There is apparently one good book inside us all, just waiting to be written. But few of us ever put pen to paper and fewer still become JK Rowling.
However, an increasing number of us have found a modern vent for our literary aspirations by turning our hand to blogging.
For those unfamiliar with the internet, like students at Hogwarts - which seems very backward on ICT - web logging or "blogging" is the term we use for publishing our comments chronologically on a website.
Search for any subject on Google and you'll be bombarded with opinions from dozens of these online soap boxes.
Bloggers come in many shapes and forms. Self appointed pundits, wannabe journalists and people whose friends clearly left them in search of interesting conversation.
Some use their blogs as cathartic cures, others to postulate conspiracy theories.
We have a term for the latter on the internet too - "nutters".
Many people feel that to self-publish is rather sad, if not a little narcissistic. But among the bores and the nutters valuable opinions can be found. The virtual world offers the freedom to publish without censorship, even for those living in the less free parts of the real one.
The smarter marketing and PR professionals have already worked out that bloggers are a powerful viral communication channel. Get the right bloggers, blogging about your products or company, and you can expose your brand to a global audience.
The man who invented the term weblog was Jorn Barger. He was discovered begging on a San Francisco pavement last autumn. His cardboard sign - which is mandated under international begging laws - although a little dog is optional in the US, said: "coined the term weblog, didn't get a dime".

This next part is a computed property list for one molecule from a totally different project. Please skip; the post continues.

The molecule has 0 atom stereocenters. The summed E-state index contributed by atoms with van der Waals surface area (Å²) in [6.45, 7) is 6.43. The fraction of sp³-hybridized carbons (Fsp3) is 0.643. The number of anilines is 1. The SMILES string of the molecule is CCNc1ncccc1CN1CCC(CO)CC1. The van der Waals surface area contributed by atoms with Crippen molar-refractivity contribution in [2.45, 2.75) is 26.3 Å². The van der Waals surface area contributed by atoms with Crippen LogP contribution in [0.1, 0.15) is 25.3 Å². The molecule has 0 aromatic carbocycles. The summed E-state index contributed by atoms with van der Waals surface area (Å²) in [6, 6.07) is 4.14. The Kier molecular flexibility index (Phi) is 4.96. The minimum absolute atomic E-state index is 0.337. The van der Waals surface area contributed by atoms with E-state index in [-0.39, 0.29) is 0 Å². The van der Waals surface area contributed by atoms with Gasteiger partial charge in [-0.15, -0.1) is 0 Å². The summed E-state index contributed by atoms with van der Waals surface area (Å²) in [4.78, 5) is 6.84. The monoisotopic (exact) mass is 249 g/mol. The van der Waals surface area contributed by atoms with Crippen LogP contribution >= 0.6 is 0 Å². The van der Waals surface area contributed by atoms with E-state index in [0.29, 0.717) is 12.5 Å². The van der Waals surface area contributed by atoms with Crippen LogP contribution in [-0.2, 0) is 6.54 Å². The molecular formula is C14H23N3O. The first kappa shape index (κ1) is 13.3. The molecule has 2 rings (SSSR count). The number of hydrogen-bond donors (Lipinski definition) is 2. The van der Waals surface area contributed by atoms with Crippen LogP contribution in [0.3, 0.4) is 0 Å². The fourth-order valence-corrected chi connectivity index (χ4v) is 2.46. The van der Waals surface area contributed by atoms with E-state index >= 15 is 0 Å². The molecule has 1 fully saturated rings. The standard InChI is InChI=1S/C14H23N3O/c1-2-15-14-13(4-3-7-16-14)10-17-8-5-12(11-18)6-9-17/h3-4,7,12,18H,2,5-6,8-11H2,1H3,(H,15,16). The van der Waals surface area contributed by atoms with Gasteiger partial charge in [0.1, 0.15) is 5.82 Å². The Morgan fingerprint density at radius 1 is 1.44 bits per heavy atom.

He was wearing a Google baseball cap. The irony that a man whose words where so often found via Google could now be found under a hat bearing the same name was wasted on his fellow countrymen.
Jorn ' s blog (www.robotwisdom.com) was full of comments and links to bizarre and fascinating nuggets of information that only a professional full time surfer could dig up.
As Jorn found out, there is no money in professional surfing, leading instead to his current occupation. Although most companies do employ professional surfers, they are usually being paid to do something else!
He had to let his site lapse as funds were need for more pressing projects, such as eating.
However, his luck must have changed, as last week his blog remerged on the web.
The site is now a list of links and the most eclectic collection of articles you are ever likely to find anywhere on the web.
There is a button to press if you want to leave him a donation too, but still no dog to pat.
If he had coined the term " Harry Potter", things might have worked out financially very different for Jorn. But thanks to him, many literary masterpieces will get published, if only on the web.
* Chris is managing director of internet consultancy WebXpress. This and other unedited articles can be found at www.webxpress.com .
His email address is: email@example.com.